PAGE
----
Attorneys representing Utah’s media entities will be allowed to intervene in a civil rights lawsuit brought by the parents of a man who was shot and killed three years ago by a U.S. Marshal at Salt Lake City’s federal courthouse.

The Thursday ruling by U.S. Magistrate Judge Paul Cleary allows the media to seek access to a courtroom video depicting the April 21, 2014, shooting, which has been filed with the court under seal.

According to court documents, the video shows the marshal fire four shots at 25-year-old Siale Angilau after he grabbed a pen and rushed at a testifying witness in an apparent attempt to stab him. The shooting occurred during Angilau’s first day of trial on gang-related racketeering charges.

Angilau’s parents in 2016 filed a wrongful death suit against the federal government and the marshal, identified in court documents as “Jane Doe.” The Angilua family has have received a copy of the video, but their attorney has complained it is of poor quality.

Angilau’s parents have not objected to efforts by a coalition of news outlets, including The Salt Lake Tribune, to intervene in the lawsuit to force public release of the video. But the government has claimed public release of the video would cause a “significant security concern.”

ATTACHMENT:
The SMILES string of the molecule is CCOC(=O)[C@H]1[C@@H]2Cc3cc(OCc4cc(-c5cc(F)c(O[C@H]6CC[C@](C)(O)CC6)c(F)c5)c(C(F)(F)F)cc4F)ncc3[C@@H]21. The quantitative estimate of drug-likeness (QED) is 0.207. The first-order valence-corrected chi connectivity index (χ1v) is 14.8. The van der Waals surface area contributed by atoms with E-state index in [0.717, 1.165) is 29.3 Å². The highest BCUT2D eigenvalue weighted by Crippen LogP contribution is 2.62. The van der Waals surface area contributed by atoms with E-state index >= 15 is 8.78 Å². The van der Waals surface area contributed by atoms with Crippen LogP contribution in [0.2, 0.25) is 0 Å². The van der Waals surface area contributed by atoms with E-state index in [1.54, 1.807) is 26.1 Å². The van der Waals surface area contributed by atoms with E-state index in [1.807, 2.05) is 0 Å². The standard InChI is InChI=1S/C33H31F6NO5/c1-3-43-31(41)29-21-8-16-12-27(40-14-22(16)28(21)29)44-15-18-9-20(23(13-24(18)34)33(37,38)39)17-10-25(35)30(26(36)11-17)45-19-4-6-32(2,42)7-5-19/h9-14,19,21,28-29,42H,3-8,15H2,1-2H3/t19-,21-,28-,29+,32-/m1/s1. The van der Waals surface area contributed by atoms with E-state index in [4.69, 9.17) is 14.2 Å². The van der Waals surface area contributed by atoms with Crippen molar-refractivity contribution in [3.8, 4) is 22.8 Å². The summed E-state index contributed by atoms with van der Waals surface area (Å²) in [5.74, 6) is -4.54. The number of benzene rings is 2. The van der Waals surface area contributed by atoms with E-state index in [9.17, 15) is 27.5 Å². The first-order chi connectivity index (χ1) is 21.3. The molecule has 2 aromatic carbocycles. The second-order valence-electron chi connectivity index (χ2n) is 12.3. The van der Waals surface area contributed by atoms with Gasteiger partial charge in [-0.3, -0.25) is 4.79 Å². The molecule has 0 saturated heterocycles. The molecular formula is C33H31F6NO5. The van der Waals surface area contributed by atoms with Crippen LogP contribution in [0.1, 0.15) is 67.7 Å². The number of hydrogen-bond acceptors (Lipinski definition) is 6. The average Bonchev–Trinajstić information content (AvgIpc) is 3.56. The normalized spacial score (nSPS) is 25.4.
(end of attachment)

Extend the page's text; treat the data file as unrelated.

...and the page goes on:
Earlier this month, government attorneys argued that the video should not be released because it might yet be found inadmissible at trial.

But Cleary wrote that the courtroom video “is the critical evidence” in the case.

“It strains credulity to believe that the video will be found inadmissible or immaterial. ... In fact, the video is likely the most probative evidence available.”

Media attorney David Reymann argued last year in court papers that because of “substantial public interest” in the case, the video should not be filed under seal and the lawsuit should not be litigated in secret.

“Not only does it involve the use of lethal force by law enforcement officers, which alone situates it amidst a critical national dialogue regarding excessive force,” Reymann wrote, “but also those events took place in a public courtroom during a public trial — extraordinary circumstances that underscore the need for public accountability of those involved.”

The government argued in June, that the government and the marshal have immunity from lawsuits when properly conducting their duties, and that Angilau’s lawsuit should be dismissed.

“We don’t want a situation where we have deputies that will hesitate to protect, witnesses, jurists, other people in the courtroom when there’s a physical threat of danger and harm,” government attorney Leah Brownlee Taylor told a judge.

Angilau’s trial was the first at the new federal courthouse in downtown Salt Lake City. Identified by federal prosecutors as a member of the Tongan Crip Gang, he was indicted on racketeering charges in May 2010.

Correction: The judge named in a previous version of the story was wrong.